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India To Set Up Aerospace Defence Command

Indian airforce chief Shashi Tyagi addresses a press conference in Gandhinagar, some 30 Kms from Ahmedabad, 28 January 2007. Indian airforce chief Shashi Tyagi said the military was in the process of establishing an aerospace defence command "to exploit outer space," the Press Trust of India (PTI) news agency reported. "As the reach of our airforce is expanding it has become extremely important that we exploit space and for it you need space assets," Tyagi told reporters in the western Indian city of Gandhinagar. Photo courtesy AFP.
by Staff Writers
New Delhi (AFP) Jan 28, 2007
India will set up an aerospace defence command to shield itself against possible attacks from outer space, officials said Sunday. The announcement came three days after Russia backed India's response to a Chinese satellite-destroying weapons test that demanded a "weapons free outer space." Indian Air Force (IAF) chief Shashi Tyagi said it was in the process of establishing an aerospace defence command "to exploit outer space," the Press Trust of India (PTI) news agency reported.

"As the reach of our airforce is expanding it has become extremely important that we exploit space and for it you need space assets," Tyagi told reporters in the western city of Gandhinagar.

"We are an aerospace power having trans-oceanic reach and we have started training a core group of people for the aerospace command," the air chief marshall said without specifying a time-frame for the ambitious project.

Tyagi said IAF would seek civilian help for the project.

"We will take help of ISRO (Indian Space Research organisation) for the aerospace command but it will have distinct features as it is a military command," he said.

Military sources said the IAF would try and replicate the North American Aerospace Defence Command set up by the United States and Canada which detects and tracks threatening man-made objects in outer space.

The Indian command's charter will also include ensuring air sovereignty and air defence, they said.

"The aerospace command will be an integration of various components of the airforce, Indian satellites, radars, communications systems, fighter aircraft and helicopters," PTI quoted an unnamed airforce official as saying.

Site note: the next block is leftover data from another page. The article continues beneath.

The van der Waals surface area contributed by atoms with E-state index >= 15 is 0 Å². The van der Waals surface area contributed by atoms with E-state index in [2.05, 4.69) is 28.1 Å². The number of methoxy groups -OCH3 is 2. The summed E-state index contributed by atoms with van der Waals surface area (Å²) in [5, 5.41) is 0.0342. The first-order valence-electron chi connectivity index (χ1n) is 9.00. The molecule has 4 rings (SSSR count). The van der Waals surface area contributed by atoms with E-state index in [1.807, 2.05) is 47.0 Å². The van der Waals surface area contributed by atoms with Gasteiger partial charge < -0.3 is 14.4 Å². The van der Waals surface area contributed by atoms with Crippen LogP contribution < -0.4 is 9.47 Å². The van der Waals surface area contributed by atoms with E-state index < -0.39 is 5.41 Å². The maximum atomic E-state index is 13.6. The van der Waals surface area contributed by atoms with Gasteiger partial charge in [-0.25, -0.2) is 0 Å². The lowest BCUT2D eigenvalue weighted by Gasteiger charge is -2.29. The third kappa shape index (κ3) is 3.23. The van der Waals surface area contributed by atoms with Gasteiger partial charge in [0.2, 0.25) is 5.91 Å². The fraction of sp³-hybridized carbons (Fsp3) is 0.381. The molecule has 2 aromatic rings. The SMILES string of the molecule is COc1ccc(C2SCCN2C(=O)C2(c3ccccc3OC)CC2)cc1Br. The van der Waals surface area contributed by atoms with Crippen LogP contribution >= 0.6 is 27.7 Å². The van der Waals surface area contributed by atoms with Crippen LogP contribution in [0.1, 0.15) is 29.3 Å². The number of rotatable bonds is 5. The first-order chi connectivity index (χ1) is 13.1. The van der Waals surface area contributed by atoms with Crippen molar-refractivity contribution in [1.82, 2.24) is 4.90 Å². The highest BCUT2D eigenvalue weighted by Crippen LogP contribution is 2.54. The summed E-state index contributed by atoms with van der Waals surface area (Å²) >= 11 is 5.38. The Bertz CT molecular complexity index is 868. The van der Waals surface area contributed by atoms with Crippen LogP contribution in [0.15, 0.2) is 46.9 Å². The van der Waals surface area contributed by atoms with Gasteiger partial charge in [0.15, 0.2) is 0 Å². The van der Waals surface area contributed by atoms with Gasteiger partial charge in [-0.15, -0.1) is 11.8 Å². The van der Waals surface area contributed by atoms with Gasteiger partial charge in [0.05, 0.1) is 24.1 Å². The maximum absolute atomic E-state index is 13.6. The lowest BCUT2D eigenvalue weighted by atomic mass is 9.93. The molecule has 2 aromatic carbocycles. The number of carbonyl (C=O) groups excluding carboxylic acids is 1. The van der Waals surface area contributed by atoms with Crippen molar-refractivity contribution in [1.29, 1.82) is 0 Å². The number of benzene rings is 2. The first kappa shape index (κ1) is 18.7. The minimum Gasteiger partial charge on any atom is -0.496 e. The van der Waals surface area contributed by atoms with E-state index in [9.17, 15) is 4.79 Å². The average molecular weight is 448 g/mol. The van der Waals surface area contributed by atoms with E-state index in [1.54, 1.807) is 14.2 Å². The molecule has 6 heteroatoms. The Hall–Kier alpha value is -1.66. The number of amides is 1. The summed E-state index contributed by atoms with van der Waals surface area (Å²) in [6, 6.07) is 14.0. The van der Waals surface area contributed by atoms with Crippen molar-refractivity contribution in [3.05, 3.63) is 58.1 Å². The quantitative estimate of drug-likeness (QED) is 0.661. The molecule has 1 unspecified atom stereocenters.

The IAF, the world's fourth largest with around 800 combat jets and some 400 support aircraft, plans to establish air superiority in Asia with the acquisition of 126 latest war jets at a cost of some seven billion dollars.

Tyagi said the airforce was extending its strategic reach.

"The basic role of the IAF to protect airspace and borders of the country is still there, but we have to protect our global interests. We plan to have strategic reach to meet our needs of new strategic boundaries.

"We have thus drawn the roadmap for the transformation of the IAF and we are on the right track," he added.

The IAF has developed air-launched cruise missile systems. It also has a key role in the deployment of India's nuclear arms arsenal.

China, which fought a bitter border war with India in 1962, destroyed an orbiting satellite this month using a ballistic missile -- making it the third country after Russia and the US with such capabilities.

The successful splashdown of an Indian capsule last week into the Indian Ocean signalled the country's growing reach into outer space and its obsession for military spin-offs from such projects.

Source: Agence France-Presse

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China's Satellite Destruction Spurs US Space Policy Debate
Washington (AFP) Jan 25, 2007
China's confirmation that it tested an anti-satellite weapon is refueling debate in the United States between proponents of space regulation and those who insist on Washington's absolute free rein. Until now, space has remained largely a zone of cooperation but tensions could grow, especially since satellites are vulnerable to attack, said Theresa Hitchens, director of the Center for Defense Information.

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